The band that survived itself

Laibach returned to the international stage in grand style this spring. After releasing a new studio album in March, the band performed for the first time in China and Hong Kong and is now on tour across Europe. In the fall, expect them at venues across the USA.

Spectre is Laibach’s first studio album since 2006’s widely acclaimed conceptual album Volk, with its 14 versions of national anthems including that of their own NSK art collective, which declared its own virtual state in 1991. In the meantime Laibach also released the side projects Laibachkunstderfuge (2008) and Iron Sky: The Original Film Soundtrack (2012).

Photo: Maya Nightingale

With Spectre, once again Laibach has re-invented itself in a newly assembled yet polished and solid formation. And, as is now customary, the band calls into question all the rigid and cemented interpretations (and prejudices) about itself – about its music, intentions, philosophy and ideology. And yet, despite everything, the new album resonates as a genuine and full-blooded Laibachian work and nothing else. One might say that with this album Laibach has taken a big, important and possibly dangerous step forward. For, as Laibach themselves describe Spectre, it sounds literally like a political manifesto in poetic form.

This special and serious, yet formally playful, fresh and provocative new album steps out of its own shadow and brings us an array of new songs and ideas with which Laibach again demonstrate how they masterfully manage their position.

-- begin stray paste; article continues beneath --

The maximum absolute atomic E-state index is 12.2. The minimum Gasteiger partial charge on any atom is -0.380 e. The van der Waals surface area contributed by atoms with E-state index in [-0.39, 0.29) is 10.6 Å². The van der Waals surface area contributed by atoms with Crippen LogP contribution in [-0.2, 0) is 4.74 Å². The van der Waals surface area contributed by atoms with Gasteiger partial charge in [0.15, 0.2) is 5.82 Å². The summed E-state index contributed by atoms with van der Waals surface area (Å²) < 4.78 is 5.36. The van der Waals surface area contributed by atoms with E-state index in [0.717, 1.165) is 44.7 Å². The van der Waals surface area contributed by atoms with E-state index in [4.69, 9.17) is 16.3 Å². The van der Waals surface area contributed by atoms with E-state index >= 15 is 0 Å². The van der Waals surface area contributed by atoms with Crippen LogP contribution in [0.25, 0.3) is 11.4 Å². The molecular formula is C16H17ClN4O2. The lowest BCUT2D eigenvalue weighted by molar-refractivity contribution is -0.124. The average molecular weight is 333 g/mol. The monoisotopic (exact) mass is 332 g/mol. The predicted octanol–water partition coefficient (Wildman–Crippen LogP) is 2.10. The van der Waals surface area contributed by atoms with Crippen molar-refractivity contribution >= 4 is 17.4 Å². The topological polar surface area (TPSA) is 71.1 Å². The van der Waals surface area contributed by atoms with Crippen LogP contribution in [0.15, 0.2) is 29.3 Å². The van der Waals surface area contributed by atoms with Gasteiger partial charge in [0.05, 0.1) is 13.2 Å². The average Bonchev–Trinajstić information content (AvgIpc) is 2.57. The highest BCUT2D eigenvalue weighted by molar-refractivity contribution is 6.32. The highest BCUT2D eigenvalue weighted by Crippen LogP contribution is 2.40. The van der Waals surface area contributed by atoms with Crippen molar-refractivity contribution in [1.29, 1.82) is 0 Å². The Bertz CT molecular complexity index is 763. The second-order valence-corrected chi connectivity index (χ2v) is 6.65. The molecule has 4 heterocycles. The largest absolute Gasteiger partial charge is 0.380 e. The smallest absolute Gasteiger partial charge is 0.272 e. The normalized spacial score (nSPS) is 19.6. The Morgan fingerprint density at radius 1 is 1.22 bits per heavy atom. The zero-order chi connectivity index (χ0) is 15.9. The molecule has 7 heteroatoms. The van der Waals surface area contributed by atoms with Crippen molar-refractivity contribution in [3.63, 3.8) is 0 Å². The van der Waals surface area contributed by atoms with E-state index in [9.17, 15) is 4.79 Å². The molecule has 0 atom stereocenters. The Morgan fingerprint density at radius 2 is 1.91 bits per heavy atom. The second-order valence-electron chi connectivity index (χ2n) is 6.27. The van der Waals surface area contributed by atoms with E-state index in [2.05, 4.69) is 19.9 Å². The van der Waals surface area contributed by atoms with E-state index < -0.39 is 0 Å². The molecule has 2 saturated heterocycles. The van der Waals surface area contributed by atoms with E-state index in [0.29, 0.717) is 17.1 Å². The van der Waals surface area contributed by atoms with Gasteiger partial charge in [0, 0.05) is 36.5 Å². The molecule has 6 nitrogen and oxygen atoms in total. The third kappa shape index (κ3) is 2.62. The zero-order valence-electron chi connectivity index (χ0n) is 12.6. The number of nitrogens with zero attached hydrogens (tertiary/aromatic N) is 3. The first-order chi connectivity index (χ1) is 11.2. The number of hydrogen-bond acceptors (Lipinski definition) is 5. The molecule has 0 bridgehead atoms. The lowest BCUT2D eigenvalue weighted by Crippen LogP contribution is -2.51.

Watch Whistleblower from Spectre here 

Photo: Matjaž Tančič

But Laibach is about more than "just" music. The band is also famous for its special kind of originality and its provocative symbolic behaviour, which often brings to mind totalitarian states and which, especially at the beginning, caused them many problems. Laibach are also noted for their theatrical on-stage performances. The band pushed many boundaries with their image and costume choices in the past – from a Partisan army look to costumes resembling Nazi uniforms or those of the Yugoslav National Army. As The Guardian put it, "Laibach just might be the most absurd group ever to have existed." In the last three and a half decades, their dark appearances have become their trademark.

Besides creating a great stir and enraging the public, the band also thrilled many supporters of the avant-garde. The band’s involvement in art and music has been featured in numerous articles, television and radio shows, and literary works. It is 34 years since Laibach sprang into existence: the band was founded in 1980 in the mining town of Trbovlje in the Zasavje region of Slovenia. In this period Laibach have survived very different events: Salonica and the Isonzo Front, WWII, Brezhnev, Kennedy, Tito, the 80s, the 90s, the 00s, numerous figures of domestic and foreign politics, the fall of Yugoslavia and the war that followed, the excitement of Slovenian independence and the entry of Slovenia into the EU. As Laibach say, by surviving Yugoslavia, Slovenia, Europe and the NSK state, it actually survived itself.

Text by Polona Prešeren